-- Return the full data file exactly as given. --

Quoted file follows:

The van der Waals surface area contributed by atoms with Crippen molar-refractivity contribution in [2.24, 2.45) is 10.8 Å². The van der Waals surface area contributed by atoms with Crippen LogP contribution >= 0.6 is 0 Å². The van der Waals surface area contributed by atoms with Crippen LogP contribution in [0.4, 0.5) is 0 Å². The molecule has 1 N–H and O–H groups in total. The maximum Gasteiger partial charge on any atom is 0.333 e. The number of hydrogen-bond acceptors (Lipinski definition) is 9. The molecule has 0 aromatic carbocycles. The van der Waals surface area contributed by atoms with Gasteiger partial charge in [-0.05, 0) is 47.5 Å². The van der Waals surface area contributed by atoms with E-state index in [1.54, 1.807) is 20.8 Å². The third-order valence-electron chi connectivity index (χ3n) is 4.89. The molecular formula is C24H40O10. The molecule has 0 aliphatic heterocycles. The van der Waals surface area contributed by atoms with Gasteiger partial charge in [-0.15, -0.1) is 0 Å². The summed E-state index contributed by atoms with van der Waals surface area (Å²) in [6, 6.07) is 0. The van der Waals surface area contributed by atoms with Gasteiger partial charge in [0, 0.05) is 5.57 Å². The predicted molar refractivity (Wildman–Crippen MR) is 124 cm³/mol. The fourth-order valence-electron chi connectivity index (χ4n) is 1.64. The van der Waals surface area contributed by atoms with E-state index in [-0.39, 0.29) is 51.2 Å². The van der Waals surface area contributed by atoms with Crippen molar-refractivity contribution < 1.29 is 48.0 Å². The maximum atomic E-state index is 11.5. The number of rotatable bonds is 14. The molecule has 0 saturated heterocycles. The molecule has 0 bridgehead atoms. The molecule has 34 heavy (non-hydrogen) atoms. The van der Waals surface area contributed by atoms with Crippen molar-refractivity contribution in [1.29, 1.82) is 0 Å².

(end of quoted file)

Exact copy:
The van der Waals surface area contributed by atoms with Crippen molar-refractivity contribution in [2.24, 2.45) is 10.8 Å². The van der Waals surface area contributed by atoms with Crippen LogP contribution >= 0.6 is 0 Å². The van der Waals surface area contributed by atoms with Crippen LogP contribution in [0.4, 0.5) is 0 Å². The molecule has 1 N–H and O–H groups in total. The maximum Gasteiger partial charge on any atom is 0.333 e. The number of hydrogen-bond acceptors (Lipinski definition) is 9. The molecule has 0 aromatic carbocycles. The van der Waals surface area contributed by atoms with Gasteiger partial charge in [-0.05, 0) is 47.5 Å². The van der Waals surface area contributed by atoms with E-state index in [1.54, 1.807) is 20.8 Å². The third-order valence-electron chi connectivity index (χ3n) is 4.89. The molecular formula is C24H40O10. The molecule has 0 aliphatic heterocycles. The van der Waals surface area contributed by atoms with Gasteiger partial charge in [-0.15, -0.1) is 0 Å². The summed E-state index contributed by atoms with van der Waals surface area (Å²) in [6, 6.07) is 0. The van der Waals surface area contributed by atoms with Gasteiger partial charge in [0, 0.05) is 5.57 Å². The predicted molar refractivity (Wildman–Crippen MR) is 124 cm³/mol. The fourth-order valence-electron chi connectivity index (χ4n) is 1.64. The van der Waals surface area contributed by atoms with E-state index in [-0.39, 0.29) is 51.2 Å². The van der Waals surface area contributed by atoms with Crippen molar-refractivity contribution < 1.29 is 48.0 Å². The maximum atomic E-state index is 11.5. The number of rotatable bonds is 14. The molecule has 0 saturated heterocycles. The molecule has 0 bridgehead atoms. The molecule has 34 heavy (non-hydrogen) atoms. The van der Waals surface area contributed by atoms with Crippen molar-refractivity contribution in [1.29, 1.82) is 0 Å².